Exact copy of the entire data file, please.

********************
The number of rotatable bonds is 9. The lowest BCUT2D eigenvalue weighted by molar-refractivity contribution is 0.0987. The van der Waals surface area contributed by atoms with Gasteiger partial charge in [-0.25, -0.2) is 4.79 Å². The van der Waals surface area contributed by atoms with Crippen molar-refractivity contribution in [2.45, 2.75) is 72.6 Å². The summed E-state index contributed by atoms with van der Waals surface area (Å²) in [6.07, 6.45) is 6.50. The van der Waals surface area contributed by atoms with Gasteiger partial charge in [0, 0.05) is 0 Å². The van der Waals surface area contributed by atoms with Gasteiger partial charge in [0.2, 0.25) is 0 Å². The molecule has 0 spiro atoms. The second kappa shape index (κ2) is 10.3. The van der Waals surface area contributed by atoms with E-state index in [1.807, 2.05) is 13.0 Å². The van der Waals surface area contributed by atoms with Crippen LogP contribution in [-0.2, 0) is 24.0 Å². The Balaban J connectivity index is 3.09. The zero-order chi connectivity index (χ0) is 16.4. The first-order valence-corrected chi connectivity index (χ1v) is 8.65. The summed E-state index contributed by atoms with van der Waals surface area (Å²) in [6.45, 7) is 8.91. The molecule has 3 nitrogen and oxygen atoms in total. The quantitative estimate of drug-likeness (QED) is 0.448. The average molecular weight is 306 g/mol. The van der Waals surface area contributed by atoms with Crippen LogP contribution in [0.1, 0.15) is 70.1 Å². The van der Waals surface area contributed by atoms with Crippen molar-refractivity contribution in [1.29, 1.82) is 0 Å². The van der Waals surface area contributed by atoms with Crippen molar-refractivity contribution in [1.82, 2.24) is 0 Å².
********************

The number of rotatable bonds is 9. The lowest BCUT2D eigenvalue weighted by molar-refractivity contribution is 0.0987. The van der Waals surface area contributed by atoms with Gasteiger partial charge in [-0.25, -0.2) is 4.79 Å². The van der Waals surface area contributed by atoms with Crippen molar-refractivity contribution in [2.45, 2.75) is 72.6 Å². The summed E-state index contributed by atoms with van der Waals surface area (Å²) in [6.07, 6.45) is 6.50. The van der Waals surface area contributed by atoms with Gasteiger partial charge in [0, 0.05) is 0 Å². The van der Waals surface area contributed by atoms with Gasteiger partial charge in [0.2, 0.25) is 0 Å². The molecule has 0 spiro atoms. The second kappa shape index (κ2) is 10.3. The van der Waals surface area contributed by atoms with E-state index in [1.807, 2.05) is 13.0 Å². The van der Waals surface area contributed by atoms with Crippen LogP contribution in [-0.2, 0) is 24.0 Å². The Balaban J connectivity index is 3.09. The zero-order chi connectivity index (χ0) is 16.4. The first-order valence-corrected chi connectivity index (χ1v) is 8.65. The summed E-state index contributed by atoms with van der Waals surface area (Å²) in [6.45, 7) is 8.91. The molecule has 3 nitrogen and oxygen atoms in total. The quantitative estimate of drug-likeness (QED) is 0.448. The average molecular weight is 306 g/mol. The van der Waals surface area contributed by atoms with Crippen LogP contribution in [0.1, 0.15) is 70.1 Å². The van der Waals surface area contributed by atoms with Crippen molar-refractivity contribution in [1.29, 1.82) is 0 Å². The van der Waals surface area contributed by atoms with Crippen molar-refractivity contribution in [1.82, 2.24) is 0 Å².